In a similar report an 8-year-old boy was diagnosed with DDD with signs of activation of the alternative complement pathway (low C3, normal C4, genetics of CFH, CFI and MCP normal, and anti-CFH negative) and positivity of C3Nef [42]. Initial treatment with RAS-blockade, steroids and MMF resulted in complete remission, and after 11 months steroids were withdrawn. Four months later a relapse of the nephrotic syndrome occurred which did not respond to steroid reinitiation, and 2 doses of rituximab (375 mg/m2) were given. However, this therapy resulted in acute renal failure which required dialysis treatment. Renal biopsy revealed active DDD with extracapillary crescents which underlined the ineffectiveness of rituximab in this patient. Finally, treatment with eculizumab resulted in a quick and complete response.

A very similar case was reported by Payette et al. [43]: a 5-year-old boy with a C3GN was treated unsuccessfully with steroids, MMF, and also rituximab but responded quickly to a therapy with eculizumab with a decrease of proteinuria from 5.3 g/day to 1.7 g/day. In addition to a positive C3Nef and low C3, also anti-CFH was found to be positive. Interestingly, anti-CFH was reduced by rituximab without any effect on proteinuria.

In summary, the available evidence from single case reports does not support rituximab as an effective treatment for patients with C3GN or DDD, and the role of C3Nefs as a potential target for B-cell depleting therapy remains to be further elucidated. It has to emphasized that the activity of C3Nefs varies during the course of disease without any association to clinical presentation or treatment. Further, C3Nefs are heterogenous and detection might be challenging, and finally C3Nefs have also been found in other renal diseases [44]. In the majority of cases the underlying pathology of C3GN and DDD is an excessive activation of the alternative complement pathway. Therefore, it is reasonable that treatment with eculizumab, a humanized monoclonal antibody that binds to C5 and inhibits activation of the terminal complement complex, may provide a more targeted therapy than rituximab for patients with these diseases. However, complement inhibition in C3GN and DDD does not translate into clinical improvement in all patients, but again quality of evidence is limited. Bomback et al. reported on 6 adult patients with either DDD or C3GN (including 2 with recurrence of the disease after kidney transplantation) treated with eculizumab for 12 months [45]. Two patients showed improvement in serum creatinine, one patient had a remission of nephrotic range proteinuria, and one patient showed less endocapillary proliferation on a repeat kidney biopsy. However, two patients had a decline in renal function during treatment with eculizumab. Functional assays of the complement pathway may present a predictor of response to treatment. On the other hand Oosterveld et al. reported on the efficacy of eculizumab in 5 pediatric patients with DDD with either nephrotic syndrome or severe acute kidney injury who showed an activation of the alternative complement pathway. Treatment with eculizumab in these 5.9- to 13-year-old patients resulted in reduction of proteinuria and improvement of renal function in all 5 patients [46]. The variability of response to eculizumab in patients with DDD and C3GN suggests that pathophysiology of these diseases is more complex than pathophysiology of other complement-mediated diseases such as atypical hemolytic uremic syndrome. Age at presentation, duration of disease, and genetics of complement components are all likely to be important predictors of response to therapy with eculizumab, and these patients may be identifiable by a well-defined clinical, functional, and genetic characterization.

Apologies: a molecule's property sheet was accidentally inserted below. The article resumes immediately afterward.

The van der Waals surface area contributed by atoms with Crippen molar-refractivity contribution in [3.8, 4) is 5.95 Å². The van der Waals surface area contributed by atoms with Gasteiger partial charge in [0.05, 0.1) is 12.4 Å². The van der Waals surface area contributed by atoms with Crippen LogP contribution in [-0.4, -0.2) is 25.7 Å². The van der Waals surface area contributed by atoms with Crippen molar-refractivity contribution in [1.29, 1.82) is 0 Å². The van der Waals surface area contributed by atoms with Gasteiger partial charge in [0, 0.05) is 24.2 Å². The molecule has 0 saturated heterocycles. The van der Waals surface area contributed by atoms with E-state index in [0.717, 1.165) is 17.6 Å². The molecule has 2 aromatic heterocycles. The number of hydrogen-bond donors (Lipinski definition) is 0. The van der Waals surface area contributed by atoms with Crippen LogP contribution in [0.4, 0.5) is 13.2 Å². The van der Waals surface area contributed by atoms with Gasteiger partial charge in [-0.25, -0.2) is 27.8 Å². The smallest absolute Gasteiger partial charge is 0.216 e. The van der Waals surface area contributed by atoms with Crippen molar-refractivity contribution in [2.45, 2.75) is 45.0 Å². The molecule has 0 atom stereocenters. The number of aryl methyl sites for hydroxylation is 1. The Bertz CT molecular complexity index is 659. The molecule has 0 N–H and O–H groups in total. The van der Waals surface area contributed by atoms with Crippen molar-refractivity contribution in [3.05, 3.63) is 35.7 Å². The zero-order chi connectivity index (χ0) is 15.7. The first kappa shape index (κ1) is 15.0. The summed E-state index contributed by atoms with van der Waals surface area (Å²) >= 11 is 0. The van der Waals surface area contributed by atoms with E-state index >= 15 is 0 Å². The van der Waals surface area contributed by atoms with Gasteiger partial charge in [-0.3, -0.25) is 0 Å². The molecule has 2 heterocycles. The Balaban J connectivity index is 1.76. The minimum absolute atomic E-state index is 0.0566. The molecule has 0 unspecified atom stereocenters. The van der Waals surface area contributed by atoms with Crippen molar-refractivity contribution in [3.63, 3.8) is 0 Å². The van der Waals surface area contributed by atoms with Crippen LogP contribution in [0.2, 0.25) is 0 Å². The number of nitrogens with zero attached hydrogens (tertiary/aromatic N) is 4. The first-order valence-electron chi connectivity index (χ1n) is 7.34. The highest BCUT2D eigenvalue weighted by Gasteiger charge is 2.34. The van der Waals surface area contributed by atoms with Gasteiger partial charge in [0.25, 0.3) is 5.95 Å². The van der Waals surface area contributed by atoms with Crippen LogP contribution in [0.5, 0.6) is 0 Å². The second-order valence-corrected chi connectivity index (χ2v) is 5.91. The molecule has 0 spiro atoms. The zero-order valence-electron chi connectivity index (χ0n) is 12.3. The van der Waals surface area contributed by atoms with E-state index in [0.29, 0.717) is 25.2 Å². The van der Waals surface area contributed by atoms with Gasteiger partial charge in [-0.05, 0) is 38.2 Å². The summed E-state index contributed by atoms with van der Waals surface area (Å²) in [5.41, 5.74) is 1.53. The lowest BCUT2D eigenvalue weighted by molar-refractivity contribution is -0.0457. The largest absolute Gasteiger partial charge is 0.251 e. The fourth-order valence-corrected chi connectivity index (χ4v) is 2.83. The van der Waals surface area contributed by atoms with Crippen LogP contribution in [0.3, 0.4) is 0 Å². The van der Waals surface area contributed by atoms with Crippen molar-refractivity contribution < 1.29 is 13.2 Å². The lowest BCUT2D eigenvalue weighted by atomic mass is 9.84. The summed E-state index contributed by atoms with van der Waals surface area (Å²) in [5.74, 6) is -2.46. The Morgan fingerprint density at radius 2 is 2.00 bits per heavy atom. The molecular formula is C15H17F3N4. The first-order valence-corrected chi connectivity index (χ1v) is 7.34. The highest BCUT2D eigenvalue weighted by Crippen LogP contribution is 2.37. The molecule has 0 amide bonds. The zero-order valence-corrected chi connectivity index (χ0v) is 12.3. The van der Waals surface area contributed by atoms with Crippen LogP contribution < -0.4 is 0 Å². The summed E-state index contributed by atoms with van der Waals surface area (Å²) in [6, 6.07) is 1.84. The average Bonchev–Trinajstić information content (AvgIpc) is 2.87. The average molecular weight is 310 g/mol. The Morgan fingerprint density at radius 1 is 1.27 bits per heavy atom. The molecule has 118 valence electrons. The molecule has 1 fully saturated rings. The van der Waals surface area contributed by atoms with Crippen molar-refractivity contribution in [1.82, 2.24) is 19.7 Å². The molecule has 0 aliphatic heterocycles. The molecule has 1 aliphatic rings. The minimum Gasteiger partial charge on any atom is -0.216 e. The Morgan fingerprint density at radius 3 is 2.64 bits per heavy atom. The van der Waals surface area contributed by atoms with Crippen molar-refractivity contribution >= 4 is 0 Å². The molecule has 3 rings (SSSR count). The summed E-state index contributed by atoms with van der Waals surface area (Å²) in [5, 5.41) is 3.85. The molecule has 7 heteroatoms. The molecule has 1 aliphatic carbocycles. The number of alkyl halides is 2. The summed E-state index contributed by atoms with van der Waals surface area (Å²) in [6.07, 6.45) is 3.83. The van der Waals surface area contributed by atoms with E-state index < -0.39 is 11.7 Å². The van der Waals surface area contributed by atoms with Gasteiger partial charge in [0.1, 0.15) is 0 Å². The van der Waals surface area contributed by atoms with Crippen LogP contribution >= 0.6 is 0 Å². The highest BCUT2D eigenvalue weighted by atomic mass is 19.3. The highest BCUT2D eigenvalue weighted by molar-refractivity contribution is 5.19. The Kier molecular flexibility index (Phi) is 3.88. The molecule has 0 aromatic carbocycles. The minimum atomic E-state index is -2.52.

5. Rituximab for Recurrent MPGN after Kidney Transplantation